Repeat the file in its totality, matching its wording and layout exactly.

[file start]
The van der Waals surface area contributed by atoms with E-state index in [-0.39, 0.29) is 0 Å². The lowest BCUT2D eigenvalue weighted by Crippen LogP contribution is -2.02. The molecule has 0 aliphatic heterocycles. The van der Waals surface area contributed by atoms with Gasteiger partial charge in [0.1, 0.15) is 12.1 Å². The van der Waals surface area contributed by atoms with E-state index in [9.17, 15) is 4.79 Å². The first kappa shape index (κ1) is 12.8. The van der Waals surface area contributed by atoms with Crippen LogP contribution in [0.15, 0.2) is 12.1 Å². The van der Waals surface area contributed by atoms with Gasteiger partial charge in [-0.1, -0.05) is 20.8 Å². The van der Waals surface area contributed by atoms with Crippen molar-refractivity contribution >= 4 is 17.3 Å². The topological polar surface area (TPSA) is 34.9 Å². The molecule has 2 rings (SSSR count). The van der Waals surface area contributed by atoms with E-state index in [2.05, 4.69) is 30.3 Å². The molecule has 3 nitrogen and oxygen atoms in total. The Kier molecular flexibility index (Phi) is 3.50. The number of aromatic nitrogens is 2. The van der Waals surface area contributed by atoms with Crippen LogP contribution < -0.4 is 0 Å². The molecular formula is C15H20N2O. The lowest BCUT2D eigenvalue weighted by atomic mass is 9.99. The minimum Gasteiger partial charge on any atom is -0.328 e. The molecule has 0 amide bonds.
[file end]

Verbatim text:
The van der Waals surface area contributed by atoms with E-state index in [-0.39, 0.29) is 0 Å². The lowest BCUT2D eigenvalue weighted by Crippen LogP contribution is -2.02. The molecule has 0 aliphatic heterocycles. The van der Waals surface area contributed by atoms with Gasteiger partial charge in [0.1, 0.15) is 12.1 Å². The van der Waals surface area contributed by atoms with E-state index in [9.17, 15) is 4.79 Å². The first kappa shape index (κ1) is 12.8. The van der Waals surface area contributed by atoms with Crippen LogP contribution in [0.15, 0.2) is 12.1 Å². The van der Waals surface area contributed by atoms with Gasteiger partial charge in [-0.1, -0.05) is 20.8 Å². The van der Waals surface area contributed by atoms with Crippen molar-refractivity contribution >= 4 is 17.3 Å². The topological polar surface area (TPSA) is 34.9 Å². The molecule has 2 rings (SSSR count). The van der Waals surface area contributed by atoms with E-state index in [2.05, 4.69) is 30.3 Å². The molecule has 3 nitrogen and oxygen atoms in total. The Kier molecular flexibility index (Phi) is 3.50. The number of aromatic nitrogens is 2. The van der Waals surface area contributed by atoms with Crippen LogP contribution < -0.4 is 0 Å². The molecular formula is C15H20N2O. The lowest BCUT2D eigenvalue weighted by atomic mass is 9.99. The minimum Gasteiger partial charge on any atom is -0.328 e. The molecule has 0 amide bonds.